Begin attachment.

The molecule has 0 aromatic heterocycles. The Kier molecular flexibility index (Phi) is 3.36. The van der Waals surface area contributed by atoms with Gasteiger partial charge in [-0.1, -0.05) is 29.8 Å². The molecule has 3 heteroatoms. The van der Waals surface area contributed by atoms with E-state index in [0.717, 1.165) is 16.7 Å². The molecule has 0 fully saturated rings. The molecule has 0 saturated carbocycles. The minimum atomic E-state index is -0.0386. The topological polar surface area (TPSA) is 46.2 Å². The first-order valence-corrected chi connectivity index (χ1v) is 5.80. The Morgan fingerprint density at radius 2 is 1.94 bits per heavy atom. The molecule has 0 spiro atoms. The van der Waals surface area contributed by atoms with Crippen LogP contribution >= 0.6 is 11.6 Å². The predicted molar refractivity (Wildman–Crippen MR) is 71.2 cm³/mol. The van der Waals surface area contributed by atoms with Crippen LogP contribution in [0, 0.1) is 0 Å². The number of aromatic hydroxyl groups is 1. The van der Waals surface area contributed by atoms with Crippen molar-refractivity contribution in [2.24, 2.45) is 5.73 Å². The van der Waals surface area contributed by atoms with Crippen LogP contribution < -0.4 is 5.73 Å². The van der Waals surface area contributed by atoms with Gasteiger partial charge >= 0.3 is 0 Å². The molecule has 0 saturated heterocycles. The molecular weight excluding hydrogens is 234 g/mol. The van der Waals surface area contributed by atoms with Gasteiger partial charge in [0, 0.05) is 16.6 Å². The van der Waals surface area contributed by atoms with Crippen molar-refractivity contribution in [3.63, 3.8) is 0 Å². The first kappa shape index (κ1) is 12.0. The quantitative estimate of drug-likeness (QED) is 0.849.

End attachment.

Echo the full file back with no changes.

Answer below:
The molecule has 0 aromatic heterocycles. The Kier molecular flexibility index (Phi) is 3.36. The van der Waals surface area contributed by atoms with Gasteiger partial charge in [-0.1, -0.05) is 29.8 Å². The molecule has 3 heteroatoms. The van der Waals surface area contributed by atoms with E-state index in [0.717, 1.165) is 16.7 Å². The molecule has 0 fully saturated rings. The molecule has 0 saturated carbocycles. The minimum atomic E-state index is -0.0386. The topological polar surface area (TPSA) is 46.2 Å². The first-order valence-corrected chi connectivity index (χ1v) is 5.80. The Morgan fingerprint density at radius 2 is 1.94 bits per heavy atom. The molecule has 0 spiro atoms. The van der Waals surface area contributed by atoms with Crippen LogP contribution >= 0.6 is 11.6 Å². The predicted molar refractivity (Wildman–Crippen MR) is 71.2 cm³/mol. The van der Waals surface area contributed by atoms with Crippen LogP contribution in [0, 0.1) is 0 Å². The number of aromatic hydroxyl groups is 1. The van der Waals surface area contributed by atoms with Crippen molar-refractivity contribution in [2.24, 2.45) is 5.73 Å². The van der Waals surface area contributed by atoms with Crippen LogP contribution < -0.4 is 5.73 Å². The van der Waals surface area contributed by atoms with Gasteiger partial charge >= 0.3 is 0 Å². The molecule has 0 saturated heterocycles. The molecular weight excluding hydrogens is 234 g/mol. The van der Waals surface area contributed by atoms with Gasteiger partial charge in [0, 0.05) is 16.6 Å². The van der Waals surface area contributed by atoms with Crippen molar-refractivity contribution in [3.63, 3.8) is 0 Å². The first kappa shape index (κ1) is 12.0. The quantitative estimate of drug-likeness (QED) is 0.849.